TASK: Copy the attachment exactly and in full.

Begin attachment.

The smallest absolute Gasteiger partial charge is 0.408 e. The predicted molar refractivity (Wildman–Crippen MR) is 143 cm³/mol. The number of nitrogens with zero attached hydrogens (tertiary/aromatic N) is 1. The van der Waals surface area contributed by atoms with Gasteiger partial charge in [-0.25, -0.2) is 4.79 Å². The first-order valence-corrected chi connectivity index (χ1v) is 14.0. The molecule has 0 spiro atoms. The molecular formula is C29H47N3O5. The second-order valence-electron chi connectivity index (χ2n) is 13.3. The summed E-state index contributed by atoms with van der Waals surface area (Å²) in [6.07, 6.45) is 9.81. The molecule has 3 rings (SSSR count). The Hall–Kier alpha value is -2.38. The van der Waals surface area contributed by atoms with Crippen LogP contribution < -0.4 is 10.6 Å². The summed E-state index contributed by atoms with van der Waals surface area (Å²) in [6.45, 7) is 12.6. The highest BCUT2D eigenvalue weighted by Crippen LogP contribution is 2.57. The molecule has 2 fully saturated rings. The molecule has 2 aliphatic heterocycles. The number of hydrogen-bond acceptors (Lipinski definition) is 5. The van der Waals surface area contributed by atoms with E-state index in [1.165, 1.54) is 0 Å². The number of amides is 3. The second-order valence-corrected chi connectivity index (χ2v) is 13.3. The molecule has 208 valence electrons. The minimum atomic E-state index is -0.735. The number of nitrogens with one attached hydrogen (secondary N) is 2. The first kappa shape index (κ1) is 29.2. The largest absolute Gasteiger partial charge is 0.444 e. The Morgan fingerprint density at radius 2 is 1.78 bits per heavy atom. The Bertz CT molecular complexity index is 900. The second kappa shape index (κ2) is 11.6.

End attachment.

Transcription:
The smallest absolute Gasteiger partial charge is 0.408 e. The predicted molar refractivity (Wildman–Crippen MR) is 143 cm³/mol. The number of nitrogens with zero attached hydrogens (tertiary/aromatic N) is 1. The van der Waals surface area contributed by atoms with Gasteiger partial charge in [-0.25, -0.2) is 4.79 Å². The first-order valence-corrected chi connectivity index (χ1v) is 14.0. The molecule has 0 spiro atoms. The molecular formula is C29H47N3O5. The second-order valence-electron chi connectivity index (χ2n) is 13.3. The summed E-state index contributed by atoms with van der Waals surface area (Å²) in [6.07, 6.45) is 9.81. The molecule has 3 rings (SSSR count). The Hall–Kier alpha value is -2.38. The van der Waals surface area contributed by atoms with Crippen LogP contribution < -0.4 is 10.6 Å². The summed E-state index contributed by atoms with van der Waals surface area (Å²) in [6.45, 7) is 12.6. The highest BCUT2D eigenvalue weighted by Crippen LogP contribution is 2.57. The molecule has 2 fully saturated rings. The molecule has 2 aliphatic heterocycles. The number of hydrogen-bond acceptors (Lipinski definition) is 5. The van der Waals surface area contributed by atoms with E-state index in [1.165, 1.54) is 0 Å². The number of amides is 3. The second-order valence-corrected chi connectivity index (χ2v) is 13.3. The molecule has 208 valence electrons. The minimum atomic E-state index is -0.735. The number of nitrogens with one attached hydrogen (secondary N) is 2. The first kappa shape index (κ1) is 29.2. The largest absolute Gasteiger partial charge is 0.444 e. The Morgan fingerprint density at radius 2 is 1.78 bits per heavy atom. The Bertz CT molecular complexity index is 900. The second kappa shape index (κ2) is 11.6.